That's what Sarah Jeong says in a New York Times column. The piece argues that if Uber drivers got a living wage then Uber would just turn to using driverless cars.

It is an interesting possibility. The argument is that higher pay is a major driver of productivity growth, as it forces companies to use workers more efficiently and to invest in labor saving equipment. Many progressive economists have long made this argument, although it is rejected within the mainstream of the economics profession.

It is possible that we are seeing some evidence of this story in recent productivity data, which show productivity had risen 2.4 percent over the last year. While this is still far below the 3.0 percent growth rate of the long Golden Age from 1947 to 1973 (and again from 1995 to 2005), it is a big improvement over the 1.3 percent rate from 2005 to 2017.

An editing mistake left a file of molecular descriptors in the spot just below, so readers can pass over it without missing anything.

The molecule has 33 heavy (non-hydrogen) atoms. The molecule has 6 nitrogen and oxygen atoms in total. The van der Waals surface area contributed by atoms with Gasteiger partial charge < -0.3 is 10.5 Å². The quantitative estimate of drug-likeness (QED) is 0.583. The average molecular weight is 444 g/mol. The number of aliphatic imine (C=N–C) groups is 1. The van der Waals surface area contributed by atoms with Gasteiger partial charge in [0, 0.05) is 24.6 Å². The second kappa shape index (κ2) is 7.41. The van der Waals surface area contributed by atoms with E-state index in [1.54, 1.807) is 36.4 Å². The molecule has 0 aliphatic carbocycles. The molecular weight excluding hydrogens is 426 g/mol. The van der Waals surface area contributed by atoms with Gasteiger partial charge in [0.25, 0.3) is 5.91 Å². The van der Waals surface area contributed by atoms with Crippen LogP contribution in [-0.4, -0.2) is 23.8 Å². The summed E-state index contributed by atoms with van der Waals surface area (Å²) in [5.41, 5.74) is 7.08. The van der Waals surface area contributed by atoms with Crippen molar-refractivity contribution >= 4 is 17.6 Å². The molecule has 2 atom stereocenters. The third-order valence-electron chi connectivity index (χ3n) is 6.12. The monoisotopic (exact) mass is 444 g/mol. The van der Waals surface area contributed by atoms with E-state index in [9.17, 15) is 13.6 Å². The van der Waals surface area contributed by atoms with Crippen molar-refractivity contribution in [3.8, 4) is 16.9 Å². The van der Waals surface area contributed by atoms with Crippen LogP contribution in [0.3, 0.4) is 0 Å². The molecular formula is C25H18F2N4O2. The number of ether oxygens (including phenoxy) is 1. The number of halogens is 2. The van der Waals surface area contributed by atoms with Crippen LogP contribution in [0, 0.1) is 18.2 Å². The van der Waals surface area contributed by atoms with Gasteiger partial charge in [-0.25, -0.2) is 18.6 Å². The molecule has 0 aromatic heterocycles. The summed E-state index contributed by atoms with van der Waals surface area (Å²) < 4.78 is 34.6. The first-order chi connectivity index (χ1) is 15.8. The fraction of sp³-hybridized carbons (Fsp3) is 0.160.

If this increase proves to be real (productivity data are highly erratic) it will primarily be a story of employers being forced to use workers more efficiently in a tight labor market with 3.6 percent unemployment. Investment was not especially strong in 2018, so there was no mass displacement of workers by capital. Anyhow, if we can continue to pursue high employment policies and use higher minimum wages and other measures to sustain wage growth, we may see a more rapid pace of productivity growth going forward, with workers reaping benefits in the form of more rapidly rising wages.